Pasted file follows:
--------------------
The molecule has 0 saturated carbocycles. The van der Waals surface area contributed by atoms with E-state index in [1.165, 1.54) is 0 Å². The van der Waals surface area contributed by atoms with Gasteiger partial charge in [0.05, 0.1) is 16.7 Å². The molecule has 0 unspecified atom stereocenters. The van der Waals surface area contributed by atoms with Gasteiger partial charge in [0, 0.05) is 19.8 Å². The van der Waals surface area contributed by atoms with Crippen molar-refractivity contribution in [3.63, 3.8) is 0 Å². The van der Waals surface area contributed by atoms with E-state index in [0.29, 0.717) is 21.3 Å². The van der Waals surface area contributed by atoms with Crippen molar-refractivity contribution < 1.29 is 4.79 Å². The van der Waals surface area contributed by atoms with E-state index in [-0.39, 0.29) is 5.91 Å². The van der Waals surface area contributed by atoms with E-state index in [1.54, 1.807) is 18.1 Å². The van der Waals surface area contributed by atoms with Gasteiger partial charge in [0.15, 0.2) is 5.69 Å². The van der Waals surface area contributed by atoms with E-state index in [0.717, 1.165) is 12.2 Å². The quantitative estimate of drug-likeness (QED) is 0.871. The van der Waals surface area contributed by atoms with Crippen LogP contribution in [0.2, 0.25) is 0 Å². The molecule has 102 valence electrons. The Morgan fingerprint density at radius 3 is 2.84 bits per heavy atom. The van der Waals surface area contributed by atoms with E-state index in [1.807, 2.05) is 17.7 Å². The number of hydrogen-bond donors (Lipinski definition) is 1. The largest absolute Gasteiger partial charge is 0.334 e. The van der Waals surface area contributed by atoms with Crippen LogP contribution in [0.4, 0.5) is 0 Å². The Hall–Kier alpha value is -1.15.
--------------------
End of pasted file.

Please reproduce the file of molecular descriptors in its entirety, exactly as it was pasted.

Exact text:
The molecule has 0 saturated carbocycles. The van der Waals surface area contributed by atoms with E-state index in [1.165, 1.54) is 0 Å². The van der Waals surface area contributed by atoms with Gasteiger partial charge in [0.05, 0.1) is 16.7 Å². The molecule has 0 unspecified atom stereocenters. The van der Waals surface area contributed by atoms with Gasteiger partial charge in [0, 0.05) is 19.8 Å². The van der Waals surface area contributed by atoms with Crippen molar-refractivity contribution in [3.63, 3.8) is 0 Å². The van der Waals surface area contributed by atoms with E-state index in [0.29, 0.717) is 21.3 Å². The van der Waals surface area contributed by atoms with Crippen molar-refractivity contribution < 1.29 is 4.79 Å². The van der Waals surface area contributed by atoms with E-state index in [-0.39, 0.29) is 5.91 Å². The van der Waals surface area contributed by atoms with E-state index in [1.54, 1.807) is 18.1 Å². The van der Waals surface area contributed by atoms with Gasteiger partial charge in [0.15, 0.2) is 5.69 Å². The van der Waals surface area contributed by atoms with E-state index in [0.717, 1.165) is 12.2 Å². The quantitative estimate of drug-likeness (QED) is 0.871. The van der Waals surface area contributed by atoms with Crippen LogP contribution in [0.2, 0.25) is 0 Å². The molecule has 102 valence electrons. The Morgan fingerprint density at radius 3 is 2.84 bits per heavy atom. The van der Waals surface area contributed by atoms with E-state index in [1.807, 2.05) is 17.7 Å². The number of hydrogen-bond donors (Lipinski definition) is 1. The largest absolute Gasteiger partial charge is 0.334 e. The van der Waals surface area contributed by atoms with Crippen LogP contribution in [0.4, 0.5) is 0 Å². The Hall–Kier alpha value is -1.15.